Katherine CROGHAN, Plaintiff–Respondent, v. DON'S DUGOUT, LLC, an Oregon corporation, dba Don's Dugout; and Don R. Douglas, Defendants–Appellants.
Plaintiff Katherine Croghan sued her former employer, defendant Don's Dugout, LLC, and its owner, defendant Don R. Douglas, alleging claims of wrongful discharge, discrimination/retaliation, and battery. The jury returned a verdict in which it found for plaintiff on the discrimination/retaliation and battery claims, but found for defendants on the wrongful discharge claim. On appeal, defendants assert that the verdict was inconsistent with respect to the discrimination/retaliation and wrongful discharge claims, and that the trial court erred by accepting it. We conclude that defendants waived their challenge to the verdict, because they failed to employ the procedure set forth in ORCP 59 G(4) for remedying an allegedly inconsistent verdict.1 Accordingly, we affirm.
The Oregon appellate courts long have held that a party that believes a verdict is inconsistent must (a) object to the verdict before the verdict is received and the jury is discharged; and (b) request that the matter be returned to the jury for clarification under ORCP 59 G(4).2 Building Structures, Inc. v. Young, 328 Or. 100, 113–14, 968 P.2d 1287 (1998); Mullins v. Rowe et ux, 222 Or. 519, 524, 353 P.2d 861 (1960) (decided under statutory predecessor to ORCP 59 G(4)); Howmar Materials, Inc. v. Peterson, 174 Or.App. 55, 58, 23 P.3d 409 (2001), rev den, 334 Or. 260, 47 P.3d 486 (2002) (“Building Structures establishes that, if the jury's verdict was ambiguous or even internally inconsistent, plaintiffs' remedy for that defect was to ask for clarification from the jury.”); see also McNeff v. Emmert, 260 Or.App. 239, 253–54, 253 n. 8, 317 P.3d 363 (2013) (in reviewing and reversing on claim that verdict was inconsistent, noting that, “[i]n Building Structures, the defendant waived any objection to the inconsistency by not asking * * * that the matter be sent back to the jury for clarification”). The rationale for requiring a litigant to employ the ORCP 59 G(4) procedure is straightforward. The procedure averts “the needless retrial of cases, with the attendant burdens to litigants and the justice system of greater delay and expense.” Building Structures, 328 Or. at 113, 968 P.2d 1287 (citing Fischer v. Howard, 201 Or. 426, 454, 271 P.2d 1059 (1954)).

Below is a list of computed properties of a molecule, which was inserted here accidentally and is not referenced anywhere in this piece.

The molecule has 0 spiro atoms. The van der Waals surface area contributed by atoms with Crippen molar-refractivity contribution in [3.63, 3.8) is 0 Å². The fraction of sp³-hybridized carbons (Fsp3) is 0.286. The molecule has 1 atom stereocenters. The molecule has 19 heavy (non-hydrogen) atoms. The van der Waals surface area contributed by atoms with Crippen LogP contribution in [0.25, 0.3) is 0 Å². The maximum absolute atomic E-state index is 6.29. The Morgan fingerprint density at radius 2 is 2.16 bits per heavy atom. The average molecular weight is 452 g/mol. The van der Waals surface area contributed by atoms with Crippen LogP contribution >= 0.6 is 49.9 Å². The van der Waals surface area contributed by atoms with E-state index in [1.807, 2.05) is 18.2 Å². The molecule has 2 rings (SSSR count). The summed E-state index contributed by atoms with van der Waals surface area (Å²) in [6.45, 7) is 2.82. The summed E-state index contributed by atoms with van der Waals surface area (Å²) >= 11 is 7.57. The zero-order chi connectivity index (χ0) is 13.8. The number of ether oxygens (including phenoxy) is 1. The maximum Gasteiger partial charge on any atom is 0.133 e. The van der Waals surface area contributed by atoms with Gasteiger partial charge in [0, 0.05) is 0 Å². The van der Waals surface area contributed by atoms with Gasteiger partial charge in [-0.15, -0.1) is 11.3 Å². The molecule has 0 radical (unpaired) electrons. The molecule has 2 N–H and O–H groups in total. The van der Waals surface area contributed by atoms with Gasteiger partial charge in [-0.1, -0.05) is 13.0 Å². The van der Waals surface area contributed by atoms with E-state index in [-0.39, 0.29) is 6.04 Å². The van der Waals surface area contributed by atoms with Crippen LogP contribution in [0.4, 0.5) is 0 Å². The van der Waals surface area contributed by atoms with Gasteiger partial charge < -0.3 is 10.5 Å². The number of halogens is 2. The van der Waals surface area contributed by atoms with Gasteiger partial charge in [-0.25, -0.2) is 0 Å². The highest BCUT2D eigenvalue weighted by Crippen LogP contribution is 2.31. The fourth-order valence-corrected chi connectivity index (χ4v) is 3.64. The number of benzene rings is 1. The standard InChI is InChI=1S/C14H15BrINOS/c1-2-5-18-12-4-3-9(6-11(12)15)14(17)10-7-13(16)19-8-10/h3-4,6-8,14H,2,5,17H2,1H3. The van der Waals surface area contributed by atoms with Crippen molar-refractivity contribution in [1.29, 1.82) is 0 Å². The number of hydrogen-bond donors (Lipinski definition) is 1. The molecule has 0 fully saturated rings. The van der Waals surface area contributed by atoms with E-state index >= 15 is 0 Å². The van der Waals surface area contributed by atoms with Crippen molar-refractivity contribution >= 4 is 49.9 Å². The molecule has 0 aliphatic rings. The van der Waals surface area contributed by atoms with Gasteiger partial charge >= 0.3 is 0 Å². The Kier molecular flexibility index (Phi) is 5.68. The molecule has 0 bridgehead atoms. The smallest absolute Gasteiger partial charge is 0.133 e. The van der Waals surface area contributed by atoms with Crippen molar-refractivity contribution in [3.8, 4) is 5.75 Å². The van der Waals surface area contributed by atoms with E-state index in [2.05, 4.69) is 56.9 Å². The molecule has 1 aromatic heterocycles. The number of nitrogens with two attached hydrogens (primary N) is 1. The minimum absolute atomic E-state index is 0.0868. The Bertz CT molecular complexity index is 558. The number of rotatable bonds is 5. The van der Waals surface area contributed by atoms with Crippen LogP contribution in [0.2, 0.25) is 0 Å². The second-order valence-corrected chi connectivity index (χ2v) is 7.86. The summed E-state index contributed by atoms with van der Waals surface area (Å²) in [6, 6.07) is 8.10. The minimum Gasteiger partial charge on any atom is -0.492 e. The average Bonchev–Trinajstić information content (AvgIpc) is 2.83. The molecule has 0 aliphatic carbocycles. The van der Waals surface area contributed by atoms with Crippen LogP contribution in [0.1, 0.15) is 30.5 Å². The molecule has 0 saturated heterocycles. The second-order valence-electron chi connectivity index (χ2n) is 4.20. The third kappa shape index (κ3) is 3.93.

Here, defendants did not challenge the jury's verdict under ORCP 59 G(4). Instead of requesting that the matter be resubmitted to the jury for clarification, defendants expressly told the trial court that there was nothing else that they needed from the jury. It was only after defendants indicated to the court that the jury could be discharged that they moved for a mistrial on the basis that the verdict was inconsistent, asserting:
“We believe that based on the questions that were submitted by the jury and their inconsistent verdicts on the first and second counts, that there is no way that they could have properly reached this verdict.”
Although the trial court had not yet discharged the jury at the time that defendants moved for a mistrial—thus creating the opportunity for defendants to correct course and invoke ORCP 59 G(4)—defendants did not retract their earlier representation that they had nothing more for the jury, or otherwise alert the court that the jury's service might be required to clarify the verdict. Instead, defendants stood by silently as the court discharged the jury. In so doing, defendants forfeited their ability to invoke the one proper way to remedy an allegedly inconsistent verdict—the ORCP 59 G(4) procedure—and waived their ability to challenge the sufficiency of the verdict on appeal.
1. We express no opinion on whether the verdict was inconsistent.
2. ORCP 59 G(4) states that, “[i]f the verdict is informal or insufficient, it may be corrected by the jury under the advice of the court, or the jury may be required to deliberate further.”